The Twilight of Condi Rice

Monday, August 18th, 2008 | SMASH Politics with

Condi Rice

Three years almost to this week, while Hurricane Katrina ripped through New Orleans, Condoleezza Rice was shopping for designer shoes in Manhattan. She was on vacation, though as a high security official she surely received updates about disasters like the horrendous floods that took place in Louisiana. She still attended the Broadway play that night, “Spam-a-lot”.

Ten days ago, the Bush White House watched helplessly as Russian tanks rolled into central Georgia in what has now been called the most serious showdown with Moscow since the end of the Cold War. By all accounts, the attack on Georgian troops inside their territory along the borders of South Ossetia and Abkhazia was savage and brutal. But it wasn’t a surprise. These borders have been disputed since the dissolution of the Soviet Union. The once-familiar saber rattling finally roared one bloody afternoon. Not only did the US help hasten this event, but it completely failed in dealing with it in the days that followed. Diplomatic disaster of the first order? No –that’s much too kind.

On three separate appearances yesterday, Secretary of State Rice went to great pains to present a tough stance on this crisis, arguing that Moscow had to comply with ceasefire agreements they had signed days before. Rice also tried to demonstrate the Bush Administration’s strong disapproval of what the Russians had done by entering the sovereign borders of another country. On “Meet the Press” she came out swinging at Moscow, arguing that they had still not respected the ceasefire that they had signed with Georgian President Saakashvili. “You know, the word of the Russian President”, she stated, “needs to be upheld by his forces because people are going to begin to wonder if Russia is going to be trusted.” With a thinly disguised smirk, she added: “I think it’s very much time for them to do what they say they’ll do”.

Russia is a bully. Russia has not, in the words of Jacques Rupnik, learned how to be a nation-state because it still thinks it’s an empire. One of its former regions inside one of its former republics decided to fan its discontent. Georgia tried to quell the violence and thus provoked Russia into coming in to that border region and then, in what has surely caused chills around Europe but most particularly the former Soviet republics, the Russians simply rolled their infamous tanks inside Georgian territory. And Condoleezza Rice, once eminent Sovietologist and student of the Soviet civil-military relations, did not know this enough to then practice the very diplomacy she purports to uphold at the State Department? Far from being at the helm of this jarring crisis, the Secretary has been woefully asleep at the wheel.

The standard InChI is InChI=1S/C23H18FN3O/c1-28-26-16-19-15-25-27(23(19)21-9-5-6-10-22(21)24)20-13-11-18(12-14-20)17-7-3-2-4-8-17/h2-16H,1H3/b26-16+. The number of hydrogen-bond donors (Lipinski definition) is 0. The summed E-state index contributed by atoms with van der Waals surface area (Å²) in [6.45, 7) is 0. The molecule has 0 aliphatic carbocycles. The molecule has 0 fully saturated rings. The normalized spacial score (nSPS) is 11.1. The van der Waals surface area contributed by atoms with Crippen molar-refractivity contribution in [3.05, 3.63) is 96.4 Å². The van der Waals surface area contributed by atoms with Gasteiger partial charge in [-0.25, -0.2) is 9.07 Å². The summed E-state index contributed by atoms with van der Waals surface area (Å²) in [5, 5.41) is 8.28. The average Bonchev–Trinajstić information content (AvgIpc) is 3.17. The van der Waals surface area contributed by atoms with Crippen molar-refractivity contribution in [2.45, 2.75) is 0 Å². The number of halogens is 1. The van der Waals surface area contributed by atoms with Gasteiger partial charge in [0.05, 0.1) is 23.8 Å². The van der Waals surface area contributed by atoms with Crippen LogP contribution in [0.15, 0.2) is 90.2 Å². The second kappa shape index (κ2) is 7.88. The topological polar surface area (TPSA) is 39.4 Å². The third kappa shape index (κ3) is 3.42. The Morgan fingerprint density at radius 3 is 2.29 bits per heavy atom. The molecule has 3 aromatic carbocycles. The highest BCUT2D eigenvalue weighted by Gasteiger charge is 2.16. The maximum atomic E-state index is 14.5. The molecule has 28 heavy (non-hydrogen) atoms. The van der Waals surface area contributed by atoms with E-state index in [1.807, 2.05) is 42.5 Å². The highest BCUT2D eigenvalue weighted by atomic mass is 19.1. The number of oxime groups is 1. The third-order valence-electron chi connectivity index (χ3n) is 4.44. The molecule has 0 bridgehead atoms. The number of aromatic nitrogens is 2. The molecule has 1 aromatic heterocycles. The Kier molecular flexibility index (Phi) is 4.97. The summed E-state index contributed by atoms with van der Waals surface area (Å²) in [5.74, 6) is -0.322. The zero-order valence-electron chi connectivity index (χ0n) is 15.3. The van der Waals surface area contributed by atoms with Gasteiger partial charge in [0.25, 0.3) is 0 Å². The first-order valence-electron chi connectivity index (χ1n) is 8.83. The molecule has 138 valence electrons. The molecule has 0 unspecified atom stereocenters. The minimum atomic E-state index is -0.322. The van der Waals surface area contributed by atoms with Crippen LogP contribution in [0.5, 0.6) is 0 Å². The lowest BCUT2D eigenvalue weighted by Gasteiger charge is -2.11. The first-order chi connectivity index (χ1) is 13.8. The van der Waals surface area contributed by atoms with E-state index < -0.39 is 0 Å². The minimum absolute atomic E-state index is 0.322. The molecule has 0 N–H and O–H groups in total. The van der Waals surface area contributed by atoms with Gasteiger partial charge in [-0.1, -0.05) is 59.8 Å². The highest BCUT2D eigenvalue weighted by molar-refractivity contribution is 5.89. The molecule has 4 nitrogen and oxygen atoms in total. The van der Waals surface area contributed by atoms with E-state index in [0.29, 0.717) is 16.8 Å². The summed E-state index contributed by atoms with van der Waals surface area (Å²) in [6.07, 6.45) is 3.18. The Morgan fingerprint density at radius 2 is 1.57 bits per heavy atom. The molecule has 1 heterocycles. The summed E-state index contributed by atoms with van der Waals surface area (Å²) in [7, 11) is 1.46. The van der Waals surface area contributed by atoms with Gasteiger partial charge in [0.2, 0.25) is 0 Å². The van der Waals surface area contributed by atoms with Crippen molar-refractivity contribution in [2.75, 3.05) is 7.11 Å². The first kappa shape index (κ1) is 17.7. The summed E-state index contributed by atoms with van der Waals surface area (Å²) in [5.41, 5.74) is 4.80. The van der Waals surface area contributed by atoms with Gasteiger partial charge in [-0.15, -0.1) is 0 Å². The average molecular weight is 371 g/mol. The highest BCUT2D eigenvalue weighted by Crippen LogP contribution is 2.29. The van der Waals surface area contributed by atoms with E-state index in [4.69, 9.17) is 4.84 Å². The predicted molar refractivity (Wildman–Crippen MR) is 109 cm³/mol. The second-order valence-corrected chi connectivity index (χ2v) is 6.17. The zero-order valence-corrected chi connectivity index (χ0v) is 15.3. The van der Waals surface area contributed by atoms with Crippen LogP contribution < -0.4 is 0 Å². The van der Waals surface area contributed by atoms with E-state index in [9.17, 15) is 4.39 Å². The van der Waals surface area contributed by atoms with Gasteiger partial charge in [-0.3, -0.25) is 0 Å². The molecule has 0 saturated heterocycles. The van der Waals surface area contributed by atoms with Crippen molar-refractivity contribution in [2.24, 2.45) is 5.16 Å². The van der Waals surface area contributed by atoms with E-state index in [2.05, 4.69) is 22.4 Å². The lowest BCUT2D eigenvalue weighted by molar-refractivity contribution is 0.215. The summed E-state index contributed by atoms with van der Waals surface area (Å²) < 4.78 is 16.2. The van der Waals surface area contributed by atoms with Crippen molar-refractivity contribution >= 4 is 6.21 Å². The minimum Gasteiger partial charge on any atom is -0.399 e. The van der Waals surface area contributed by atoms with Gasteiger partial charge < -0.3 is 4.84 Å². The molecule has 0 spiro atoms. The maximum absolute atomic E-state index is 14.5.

How could this have happened? Rice repeatedly told all of her interviewers in Sunday how the White House had been mindful of the situation there in those regions of Georgia all along. David Gregory brought up a New York Times article that stated that Rice, at a private dinner in Tbilisi, told the Georgian President “not to let Russia provoke him into a fight he could not win.” Moreover, Rice went so far as to tell Saakhashvili “in no uncertain terms” (diplomatic speak for “See here”) that he “had to put a non-use of force pledge on the table”. In other words, she was telling Georgia not to do anything that would incur Moscow’s wrath. Last week’s turn of events reveal just how “surprised” the Administration was when their advice went grossly “unheeded”.

Rice, trying to be belligerent with the Russians, however, can’t just say that Georgia is a “hot zone, a volatile zone” when in fact Saakashvili seems to have misunderstood Washington’s orders. And this is because of some internal skirmishes within the White House itself, problems that have now proven deadly because it’s clear there is no clear Georgia –or now Russia—policy that is coming from this White House or from the nation’s top diplomat. On the “hawk” side there is, once again, Vice President Cheney and his staff who argue for arming Georgia and bringing it into Western institutions like NATO, sending more arms and Stinger antiaircraft missiles (these latter removed) to create a buffer security zone around Russia, despite the fact that this really pisses Russia. On the “dove” side are Rice, National Security Adviser Stephen Hadley and other State Department officials who favor a slower, more gradualist approach to bring Georgia westward. I wonder which side —once again—prevailed. Because in the middle of this violence inside his country, Saakhashvili had
nerve to
blame the US
for not
coming in to
defend it